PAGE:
What A Person Experiences, What to Expect During a Nuclear Medicine Study
Often, the patient is imaged shortly after the administration of the radionuclide, but occasionally the patient may be asked to return 30 minutes to four hours after administration of the radionuclide, to begin the imaging process. For some exams, the radionuclide will be administered the day before the exam. This allows time for the radionuclide to be "taken up" by the specific organ(s) being imaged. Different organs take up or absorb the radionuclide at different rates.
The patient is positioned by the technologist on an examination table. Some nuclear medicine studies allow the patient to be seated. The nuclear medicine camera is then positioned over the area of interest, for example, the heart. Some nuclear medicine cameras have a patient aperture ("doughnut hole") like a CT scanner and the patient is positioned inside of this aperture for the study. The patient is simply required to relax and stay calm during the examination. During the nuclear medicine examination, the technologist and patient can communicate at any time.
After the examination, which can last from 15 to 60 minutes, the technologist will ask the patient to get dressed and wait while the nuclear medicine images are reviewed (either on film or a computer monitor).
Nuclear medicine "stress tests" involve exercise on a treadmill or stationary bicycle, followed by a nuclear medicine acquisition. After a sufficient period of rest, a second acquisition is made to acquire images of the heart at rest. Occasionally when exercise is contraindicated or not recommended for a patient, "stress" to the heart may be accomplished by the administration of medication. Patients who will undergo a stress test should wear low healed, rubber-soled shoes or tennis shoes and comfortable clothing that will allow them to walk on the treadmill as required. This will make the exam easier for most patients.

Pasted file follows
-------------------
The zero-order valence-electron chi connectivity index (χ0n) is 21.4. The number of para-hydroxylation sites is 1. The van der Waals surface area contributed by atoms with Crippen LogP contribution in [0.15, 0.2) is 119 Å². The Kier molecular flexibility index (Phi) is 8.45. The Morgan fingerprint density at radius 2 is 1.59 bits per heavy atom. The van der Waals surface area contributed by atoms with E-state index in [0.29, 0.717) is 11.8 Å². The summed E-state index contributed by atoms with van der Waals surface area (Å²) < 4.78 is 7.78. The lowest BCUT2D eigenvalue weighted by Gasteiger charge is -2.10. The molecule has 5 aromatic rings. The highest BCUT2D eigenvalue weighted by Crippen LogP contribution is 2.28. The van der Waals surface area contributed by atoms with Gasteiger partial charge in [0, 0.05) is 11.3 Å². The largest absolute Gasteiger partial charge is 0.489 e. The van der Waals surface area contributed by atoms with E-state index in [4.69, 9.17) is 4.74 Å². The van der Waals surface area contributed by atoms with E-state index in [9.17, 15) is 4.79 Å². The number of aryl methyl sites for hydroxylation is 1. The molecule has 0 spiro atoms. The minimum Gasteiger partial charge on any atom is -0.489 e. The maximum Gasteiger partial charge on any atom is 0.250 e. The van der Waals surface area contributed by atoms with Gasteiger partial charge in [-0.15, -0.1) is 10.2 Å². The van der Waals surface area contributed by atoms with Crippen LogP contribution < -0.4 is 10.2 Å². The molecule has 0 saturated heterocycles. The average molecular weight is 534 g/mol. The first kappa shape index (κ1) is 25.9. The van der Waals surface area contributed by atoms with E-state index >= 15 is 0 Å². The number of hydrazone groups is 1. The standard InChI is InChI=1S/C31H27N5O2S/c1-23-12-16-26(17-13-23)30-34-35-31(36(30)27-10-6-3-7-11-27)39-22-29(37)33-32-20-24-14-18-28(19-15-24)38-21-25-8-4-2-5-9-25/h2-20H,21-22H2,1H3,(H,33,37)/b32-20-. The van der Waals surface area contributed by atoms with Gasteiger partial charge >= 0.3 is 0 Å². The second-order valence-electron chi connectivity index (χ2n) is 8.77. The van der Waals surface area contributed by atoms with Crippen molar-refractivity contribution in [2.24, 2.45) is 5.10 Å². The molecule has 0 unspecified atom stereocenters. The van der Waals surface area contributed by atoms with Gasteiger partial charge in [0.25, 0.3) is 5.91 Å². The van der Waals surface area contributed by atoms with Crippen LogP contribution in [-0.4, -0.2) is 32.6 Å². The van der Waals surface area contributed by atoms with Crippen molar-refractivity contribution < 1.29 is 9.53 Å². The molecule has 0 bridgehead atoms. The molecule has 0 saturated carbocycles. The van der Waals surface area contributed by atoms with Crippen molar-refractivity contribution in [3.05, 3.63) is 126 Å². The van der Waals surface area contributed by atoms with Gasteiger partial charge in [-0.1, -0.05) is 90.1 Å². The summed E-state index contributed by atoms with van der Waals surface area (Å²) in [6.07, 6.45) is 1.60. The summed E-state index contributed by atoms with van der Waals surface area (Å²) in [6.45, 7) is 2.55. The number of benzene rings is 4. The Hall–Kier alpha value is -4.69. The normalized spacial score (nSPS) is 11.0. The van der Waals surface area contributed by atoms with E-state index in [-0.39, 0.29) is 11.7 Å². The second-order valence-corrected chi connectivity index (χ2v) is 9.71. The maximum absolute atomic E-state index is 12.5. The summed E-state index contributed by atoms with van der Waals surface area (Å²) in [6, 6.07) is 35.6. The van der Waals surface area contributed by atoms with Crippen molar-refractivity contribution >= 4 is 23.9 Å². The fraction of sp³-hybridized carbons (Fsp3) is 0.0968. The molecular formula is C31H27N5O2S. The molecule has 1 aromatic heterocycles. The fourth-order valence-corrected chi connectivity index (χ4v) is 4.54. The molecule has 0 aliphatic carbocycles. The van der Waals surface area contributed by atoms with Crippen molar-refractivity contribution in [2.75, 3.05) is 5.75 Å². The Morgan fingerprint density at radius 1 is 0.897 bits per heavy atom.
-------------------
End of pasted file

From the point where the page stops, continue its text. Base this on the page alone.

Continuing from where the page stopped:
After the nuclear medicine images are reviewed, the patient will be released from the imaging department or center. In some cases, more images will need to be taken. For more information see "what happens during a diagnostic imaging examination?"
Patients retain the low level radioactivity administered during a radionuclide study for relatively short periods. The radiation doses involved are so low that a person accompanying a patient can stay with them throughout the day. For example, with bone scans studies, patients can leave while the radionuclide distributes in their body and come back several hours later for the procedure.
The radioactive energy dissipates on its own, and some of the radiation is eliminated through urine or bowel movement. The result is that the radioactive material is only in the patient for a short time. Once the energy is eliminated, patients no longer carry the radioactivity. The levels of radiation involved in most nuclear medicine studies are usually considerably lower than a patient would receive in a conventional x-ray study or CT scan. Approximately 12 million nuclear medicine exams are performed in the U.S. each year.